mary_jo that Desmond Baker track is great. I just picked up a new Chet Baker album titled "Chet is Back". It is a great album with not one "dud" on it. Chet also sings on a couple.
Chet Baker - Chet Is Back - Amazon.com Music
UK reissue. Chet Baker made almost as many headlines for his drug habit as he did for his musical abilities, being sentenced to several spells in prison for various drug charges. In the summer of 1960 he was imprisoned for eighteen months in Italy, but on his release found the local RCA label was willing to get him back into a studio as quickly as possible! Assembling a number of up and coming musicians from Europe, including Amadeo Tommasi (piano), Rene Thomas (guitar), Benoit Quersin (bass), Daniel Humair (drums) and Bobby Jaspar (tenor saxophone and flute), CHET IS BACK was a more Bop orientated album than his earlier efforts. It has been suggested that Chet's drug addiction and with it the almost constant need for cash led him to accepting many recording offers that he might otherwise have been better off avoiding. Certainly, the sheer abundance of material he recorded is of varying quality, as one might expect. Fortunately, CHET IS BACK is one of the better albums he recorded, fully justifying the moniker 'overlooked Baker classic' it has been dubbed.
O10 here is another new "London Scene" jazz musician
Shabaka Hutchings a saxophone player and leader of the group "
Shabaka and the Ancestors"
Shabaka And The Ancestors - The Coming Of The Strange Ones (Visualizer) - YouTube
Some of the bickering here on what should be called jazz is apparently an ongoing theme of everyone interested in "our music" as can be seen reading the 2 following reviews of "Shabaka And The Ancestors" which represent both sides of the same coin.
2.0 out of 5 stars This may be good music of some sort, but it's not good jazzReviewed in the United States on June 18, 2020Verified PurchaseI suppose it's my fault for expecting something else. It's on Impulse, and I saw it topping a "Best Jazz of the Year So Far" list, so I had my hopes up. But the leader, Shabaka Hutchings, a tenor saxophonist, is not an accomplished player. The songs he wrote are not really songs, just slightly varying funk grooves.
The band is from South Africa, which is where it was recorded -- if you expect South African music with lots of drums, you are less likely to be disappointed than if you expect a good jazz album. There is a strong influence of late Sixties Impulse jazz, especially Pharoah Sanders, as well as Sun Ra, but this is not nearly as good. The influence was clear to whoever it was who signed the band to the Impulse label.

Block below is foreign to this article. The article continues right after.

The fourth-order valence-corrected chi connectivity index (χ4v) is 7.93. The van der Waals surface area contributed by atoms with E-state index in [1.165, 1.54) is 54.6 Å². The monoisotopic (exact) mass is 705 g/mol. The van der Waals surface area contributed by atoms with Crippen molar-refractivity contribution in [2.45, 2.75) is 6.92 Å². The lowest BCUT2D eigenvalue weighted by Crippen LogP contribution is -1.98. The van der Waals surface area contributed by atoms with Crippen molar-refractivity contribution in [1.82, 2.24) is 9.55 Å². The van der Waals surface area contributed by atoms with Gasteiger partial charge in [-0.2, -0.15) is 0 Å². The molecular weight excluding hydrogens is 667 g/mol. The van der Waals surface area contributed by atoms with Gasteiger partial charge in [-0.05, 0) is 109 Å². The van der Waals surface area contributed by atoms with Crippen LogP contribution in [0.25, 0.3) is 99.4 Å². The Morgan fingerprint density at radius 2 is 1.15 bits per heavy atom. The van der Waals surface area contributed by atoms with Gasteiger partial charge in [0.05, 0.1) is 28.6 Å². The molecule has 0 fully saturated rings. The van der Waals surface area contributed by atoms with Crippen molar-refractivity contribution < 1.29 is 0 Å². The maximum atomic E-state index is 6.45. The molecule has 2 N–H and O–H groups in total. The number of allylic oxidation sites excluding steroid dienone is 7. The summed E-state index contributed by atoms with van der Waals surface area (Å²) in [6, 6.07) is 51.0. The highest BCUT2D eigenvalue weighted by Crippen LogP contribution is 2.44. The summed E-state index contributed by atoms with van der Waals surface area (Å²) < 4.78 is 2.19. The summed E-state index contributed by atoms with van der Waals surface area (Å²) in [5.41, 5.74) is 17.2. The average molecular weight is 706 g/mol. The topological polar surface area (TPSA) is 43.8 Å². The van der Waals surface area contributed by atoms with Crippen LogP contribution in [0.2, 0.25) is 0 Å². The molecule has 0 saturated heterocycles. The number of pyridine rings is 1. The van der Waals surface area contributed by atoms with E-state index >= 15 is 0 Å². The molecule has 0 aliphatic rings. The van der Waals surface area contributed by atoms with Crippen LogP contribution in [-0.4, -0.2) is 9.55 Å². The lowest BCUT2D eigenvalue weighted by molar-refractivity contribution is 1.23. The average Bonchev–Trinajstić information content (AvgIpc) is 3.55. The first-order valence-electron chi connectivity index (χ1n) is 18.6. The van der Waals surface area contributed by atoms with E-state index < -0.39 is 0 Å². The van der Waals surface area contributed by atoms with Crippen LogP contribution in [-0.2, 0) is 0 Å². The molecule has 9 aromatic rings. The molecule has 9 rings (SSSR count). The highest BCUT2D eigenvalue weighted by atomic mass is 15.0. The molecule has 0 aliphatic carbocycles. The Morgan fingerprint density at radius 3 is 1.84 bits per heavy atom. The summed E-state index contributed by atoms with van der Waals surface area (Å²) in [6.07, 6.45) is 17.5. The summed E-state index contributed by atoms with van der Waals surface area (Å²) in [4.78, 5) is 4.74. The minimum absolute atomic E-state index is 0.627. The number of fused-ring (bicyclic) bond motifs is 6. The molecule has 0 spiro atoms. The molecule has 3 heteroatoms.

The singer, Siyabonga Mthembu, wrote the lyrics, and all the songs have vocals. The lyrics are printed in the insert, and it all seems to be one text, with the heading: "Music is the seed from which new worlds must grow." Part of my interest in the album, despite my misgivings about the music, was that I read that it is about climate change, seeing the collapse of our destructive way of life through ecocide, and then surviving to create another society -- well, Africans surviving in any event. That may well be what it is about, but it's too oblique to send a clear, strong message.
I hate to be a naysayer when I really support the apocalyptic verdict on our ecocidal "civilization." But the vehicle for the message is music, and it's not music I find enjoyable.
I recommend John Coltrane's "Meditations" (1965) and Miles Davis's "Pangaea" (1975) if you are looking for some wild, apocalyptic jazz.
5.0 out of 5 stars EXCITING MUSIC FROM AN EXCITING NEW GROUPReviewed in the United States on May 27, 2020Shabaka Hutchings, sxes, clarinet; Siyabonga Mthembu, voc; Mandal Mlangeni, tpt; Mthunzu Myubutu, alto sx; Ndudouzo Makhatini, Thandi Ntuli, p; Ariel Zaminsky, b; Gontse Makhene, Tumi Mogorisi, perc. others.
If you have listened to the songs from Hutchings’s previous album with this group, his 2016 Wisdom of Elders, you know what to expect. But this album is even better than the last, and almost as good as 2018’s Your Queen Is a Reptile, with his drums and tuba driven group, Sons of Kemet. Ancestors offers a headier mix of sounds than Kemet, with a second saxophone and the option of sax duets, a trumpet, and piano/keyboard, but it’s the same basic sound for both groups: percussion driven, drums and electric bass driven, music building out of riffs more than flowing melody lines, the judicious use of voices singing, chanting and reciting, and over it all Hutchings’s exciting horn –here, clarinet as well as tenor sax. It may be just because I was listening for it but in this album, I heard more echoes –built on, not aped—than in the other albums: of the rhythm and horn mix on side one of Carlos Santana’s and Buddy Miles’s 1970 New Year’s Eve concert (side two is a mess but side one is glorious), the multi-horn back and forth of the first Mahavishnu Orchestra Birds of Fire and Between Nothingness and Eternity, and the blending of jazz and African roots in albums by Dollar Brand/Ibrahim Abdullah and Randy Weston. This is a very good album and refreshing sign of how talented young musicians can incorporate the lessons of their elders in new and vibrant ways.
Of course here in the states we have many of these types of "jazz musicians" playing albums with an underlying theme, whatever it may be, and the questions about what genre to call this music still remains and will be debated ad nauseum. I look at it this way. If you dig the music who cares what label they stick on it.
Ambrose Akinmusire is a good example:
Ambrose Akinmusire - Tide of Hyacinth - YouTube
Received this in the post Friday and played it loud on my gear. Excellent album with excellent personnel
Herbie Hancock, Jack De Johnette, Ron Carter, Mike Lawrence (a trumpet player who is never mentioned here) and the great Joe Henderson. Album title "Power to the People"
Black Narcissus - YouTube